Rhetorical poetry in the U.S. becomes common during periods of social unrest and comes from poets standing (for the duration of the poem) for some sort of movement or viewpoint. I am a rhetorical poet. Usually in school we say "Oh it's political poetry, we don't like that." We are taught to say that there are three kinds of poetry: Lyric, narrative and epic. They forgot "rhetorical." Because we don't name rhetorical poetry, we can't see it, although when you read or teach Langston Hughes' "Mother to Son," or Robert Pinsky's "The Shirt," a rhetorical poem is what you've got. It's there but unnamed. It's like eating grilled cheese and a pickle for lunch and not realizing it was a vegetarian meal.
Rhetorical poetry is not simply writing a poem about the cause of the month. Carolyn Forche said, "To become a political poet, change your obsessions." You have to have something to say, feel it deeply, and take a stand on an issue. It helps if you're a good writer. It helps if you're part of a "we." "We" makes a poem political.
Here are some of my favorite knockout books of rhetorical poetry:
The Country Between Us, Carolyn Forche (about the U.S. in El Salvador; a highly honored book for good reason)
Power Politics, Margaret Atwood (sexual politics)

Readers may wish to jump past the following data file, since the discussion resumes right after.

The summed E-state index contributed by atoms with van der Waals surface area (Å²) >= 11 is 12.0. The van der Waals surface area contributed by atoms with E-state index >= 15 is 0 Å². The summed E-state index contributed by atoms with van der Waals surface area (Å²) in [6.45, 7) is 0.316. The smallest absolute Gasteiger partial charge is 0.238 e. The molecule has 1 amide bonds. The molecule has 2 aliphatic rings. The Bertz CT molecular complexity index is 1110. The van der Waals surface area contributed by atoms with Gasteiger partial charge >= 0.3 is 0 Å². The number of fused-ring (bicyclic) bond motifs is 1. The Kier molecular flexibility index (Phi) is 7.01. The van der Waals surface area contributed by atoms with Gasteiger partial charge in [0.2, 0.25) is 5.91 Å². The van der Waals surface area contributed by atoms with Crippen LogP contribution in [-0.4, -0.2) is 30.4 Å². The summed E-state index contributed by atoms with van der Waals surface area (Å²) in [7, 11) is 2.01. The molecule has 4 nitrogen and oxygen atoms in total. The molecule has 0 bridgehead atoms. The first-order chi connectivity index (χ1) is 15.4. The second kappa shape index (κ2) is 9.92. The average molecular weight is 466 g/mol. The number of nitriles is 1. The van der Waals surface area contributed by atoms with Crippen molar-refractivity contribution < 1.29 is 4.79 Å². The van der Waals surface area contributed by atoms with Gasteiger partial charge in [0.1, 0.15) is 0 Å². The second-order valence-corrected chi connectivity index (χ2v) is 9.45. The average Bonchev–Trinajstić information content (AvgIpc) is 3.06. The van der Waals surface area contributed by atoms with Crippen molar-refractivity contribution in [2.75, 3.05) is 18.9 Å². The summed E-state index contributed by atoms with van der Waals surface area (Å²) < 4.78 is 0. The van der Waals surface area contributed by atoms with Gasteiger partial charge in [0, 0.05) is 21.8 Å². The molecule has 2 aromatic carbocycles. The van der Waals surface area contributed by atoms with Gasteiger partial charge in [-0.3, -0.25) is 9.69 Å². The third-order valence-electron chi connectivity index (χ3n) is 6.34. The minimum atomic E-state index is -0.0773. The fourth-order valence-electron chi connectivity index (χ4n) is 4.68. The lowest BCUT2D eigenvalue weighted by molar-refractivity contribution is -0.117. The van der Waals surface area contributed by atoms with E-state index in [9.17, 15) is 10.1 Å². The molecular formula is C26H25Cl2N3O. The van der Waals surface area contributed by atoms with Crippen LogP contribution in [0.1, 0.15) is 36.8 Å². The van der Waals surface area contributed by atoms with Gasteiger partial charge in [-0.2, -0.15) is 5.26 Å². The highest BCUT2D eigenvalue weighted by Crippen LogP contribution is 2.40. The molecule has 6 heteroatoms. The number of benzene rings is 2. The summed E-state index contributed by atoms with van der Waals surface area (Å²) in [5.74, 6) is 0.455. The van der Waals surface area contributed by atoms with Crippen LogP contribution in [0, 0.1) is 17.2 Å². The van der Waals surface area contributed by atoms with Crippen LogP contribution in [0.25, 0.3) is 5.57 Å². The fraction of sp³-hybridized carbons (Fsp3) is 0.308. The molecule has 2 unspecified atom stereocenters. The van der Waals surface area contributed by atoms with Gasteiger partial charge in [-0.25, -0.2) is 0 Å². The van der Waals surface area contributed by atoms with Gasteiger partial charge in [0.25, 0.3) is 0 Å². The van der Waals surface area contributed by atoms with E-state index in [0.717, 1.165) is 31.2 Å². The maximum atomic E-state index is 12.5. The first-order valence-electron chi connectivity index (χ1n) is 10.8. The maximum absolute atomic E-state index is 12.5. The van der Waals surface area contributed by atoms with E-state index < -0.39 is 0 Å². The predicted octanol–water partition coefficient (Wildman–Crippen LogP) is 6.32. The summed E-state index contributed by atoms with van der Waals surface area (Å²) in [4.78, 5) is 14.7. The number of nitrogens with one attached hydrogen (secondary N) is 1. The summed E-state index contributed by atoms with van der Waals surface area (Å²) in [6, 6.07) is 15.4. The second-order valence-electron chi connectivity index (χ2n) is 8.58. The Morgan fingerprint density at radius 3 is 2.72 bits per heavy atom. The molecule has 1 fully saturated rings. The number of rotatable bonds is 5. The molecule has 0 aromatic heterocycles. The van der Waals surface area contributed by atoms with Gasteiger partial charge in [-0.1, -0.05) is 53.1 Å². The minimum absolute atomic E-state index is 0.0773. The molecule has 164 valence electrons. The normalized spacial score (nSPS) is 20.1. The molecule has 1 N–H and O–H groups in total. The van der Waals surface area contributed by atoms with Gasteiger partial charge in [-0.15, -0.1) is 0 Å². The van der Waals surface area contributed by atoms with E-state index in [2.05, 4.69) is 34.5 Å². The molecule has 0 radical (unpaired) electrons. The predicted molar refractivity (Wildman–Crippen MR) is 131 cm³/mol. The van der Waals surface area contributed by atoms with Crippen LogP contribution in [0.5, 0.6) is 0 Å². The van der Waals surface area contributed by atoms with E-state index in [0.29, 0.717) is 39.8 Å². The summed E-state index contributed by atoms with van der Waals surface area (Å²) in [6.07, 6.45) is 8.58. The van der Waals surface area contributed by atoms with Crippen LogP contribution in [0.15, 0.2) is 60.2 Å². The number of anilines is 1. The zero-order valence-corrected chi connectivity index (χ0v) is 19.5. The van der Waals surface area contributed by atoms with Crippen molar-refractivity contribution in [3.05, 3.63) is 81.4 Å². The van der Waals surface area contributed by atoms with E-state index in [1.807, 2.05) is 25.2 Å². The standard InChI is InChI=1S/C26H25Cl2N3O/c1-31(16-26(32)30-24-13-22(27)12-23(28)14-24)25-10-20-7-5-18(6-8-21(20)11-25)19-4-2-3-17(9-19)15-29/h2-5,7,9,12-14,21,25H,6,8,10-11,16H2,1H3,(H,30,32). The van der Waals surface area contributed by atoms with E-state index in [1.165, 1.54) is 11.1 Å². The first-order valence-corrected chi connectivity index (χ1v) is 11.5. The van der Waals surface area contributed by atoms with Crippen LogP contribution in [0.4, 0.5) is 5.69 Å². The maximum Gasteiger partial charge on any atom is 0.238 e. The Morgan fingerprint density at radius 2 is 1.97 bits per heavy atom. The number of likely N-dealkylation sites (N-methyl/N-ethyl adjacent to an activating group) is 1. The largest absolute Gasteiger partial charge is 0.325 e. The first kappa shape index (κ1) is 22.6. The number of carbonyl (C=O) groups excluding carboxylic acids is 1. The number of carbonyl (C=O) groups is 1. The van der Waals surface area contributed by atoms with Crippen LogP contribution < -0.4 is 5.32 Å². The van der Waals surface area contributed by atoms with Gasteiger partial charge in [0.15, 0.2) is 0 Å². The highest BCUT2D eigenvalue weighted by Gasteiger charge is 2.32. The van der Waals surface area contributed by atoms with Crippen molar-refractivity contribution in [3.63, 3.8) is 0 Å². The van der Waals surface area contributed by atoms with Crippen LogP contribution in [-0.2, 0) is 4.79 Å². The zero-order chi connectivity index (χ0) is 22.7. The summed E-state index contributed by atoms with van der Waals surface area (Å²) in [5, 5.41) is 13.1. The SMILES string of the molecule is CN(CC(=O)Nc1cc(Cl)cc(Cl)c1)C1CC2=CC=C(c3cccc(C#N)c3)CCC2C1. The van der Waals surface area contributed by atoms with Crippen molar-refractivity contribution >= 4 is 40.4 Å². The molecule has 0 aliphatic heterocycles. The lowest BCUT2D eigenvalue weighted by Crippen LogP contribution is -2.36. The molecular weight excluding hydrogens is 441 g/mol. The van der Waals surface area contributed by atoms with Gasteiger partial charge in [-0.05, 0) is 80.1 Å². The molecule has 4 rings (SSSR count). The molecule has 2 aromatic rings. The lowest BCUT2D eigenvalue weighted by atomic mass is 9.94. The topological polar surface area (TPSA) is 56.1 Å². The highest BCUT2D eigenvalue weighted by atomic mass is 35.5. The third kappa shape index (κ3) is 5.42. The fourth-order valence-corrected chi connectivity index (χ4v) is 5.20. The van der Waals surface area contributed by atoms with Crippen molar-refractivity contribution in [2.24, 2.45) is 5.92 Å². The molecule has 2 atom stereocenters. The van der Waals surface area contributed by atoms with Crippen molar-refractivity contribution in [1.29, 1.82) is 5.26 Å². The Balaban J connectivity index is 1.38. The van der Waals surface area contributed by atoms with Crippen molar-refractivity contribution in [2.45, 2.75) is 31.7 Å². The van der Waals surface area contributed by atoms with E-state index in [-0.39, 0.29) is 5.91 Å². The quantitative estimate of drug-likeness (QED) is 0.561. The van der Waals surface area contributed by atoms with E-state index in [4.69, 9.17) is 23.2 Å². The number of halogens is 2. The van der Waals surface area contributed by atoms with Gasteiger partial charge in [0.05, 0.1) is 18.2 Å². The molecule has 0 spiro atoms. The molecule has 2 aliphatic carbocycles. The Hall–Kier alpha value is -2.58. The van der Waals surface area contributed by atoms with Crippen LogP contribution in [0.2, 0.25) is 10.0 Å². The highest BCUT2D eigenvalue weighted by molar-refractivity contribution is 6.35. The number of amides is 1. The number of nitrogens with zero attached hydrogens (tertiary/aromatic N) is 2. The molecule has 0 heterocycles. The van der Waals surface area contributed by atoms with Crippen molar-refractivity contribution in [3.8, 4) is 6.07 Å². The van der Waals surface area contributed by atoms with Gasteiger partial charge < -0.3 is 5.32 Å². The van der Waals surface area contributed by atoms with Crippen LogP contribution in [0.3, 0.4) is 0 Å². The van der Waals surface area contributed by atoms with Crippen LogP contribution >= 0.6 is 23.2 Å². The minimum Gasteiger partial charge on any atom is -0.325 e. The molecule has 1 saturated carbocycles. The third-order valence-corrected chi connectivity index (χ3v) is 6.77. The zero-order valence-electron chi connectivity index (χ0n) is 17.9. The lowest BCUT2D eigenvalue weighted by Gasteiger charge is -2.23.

Here, Bullet, by Brian Turner (by U.S. soldier back from Iraq; Publisher's Weekly review begins, "The verse in this book is not good, but....timely"; sorry, PW: It's good.)
"A Woman is Talking to Death," by Judy Grahn (a single, powerful long poem, one of the great underground poems; collected in the book The Work of a Common Woman)
Crime Against Nature, Minnie Bruce Pratt (about how the poet lost custody of her sons because she's a lesbian; a book that richly deserved the award it won)
Dangerous Life, Lucia Perillo (about the threat of violence in women's lives)
Selected Poems of Wilfred Owen (soldier killed in World War I)
And many, many more. Yes, such poems have lyric and narrative elements. But they're also rhetorical poems. Don't leave home without them!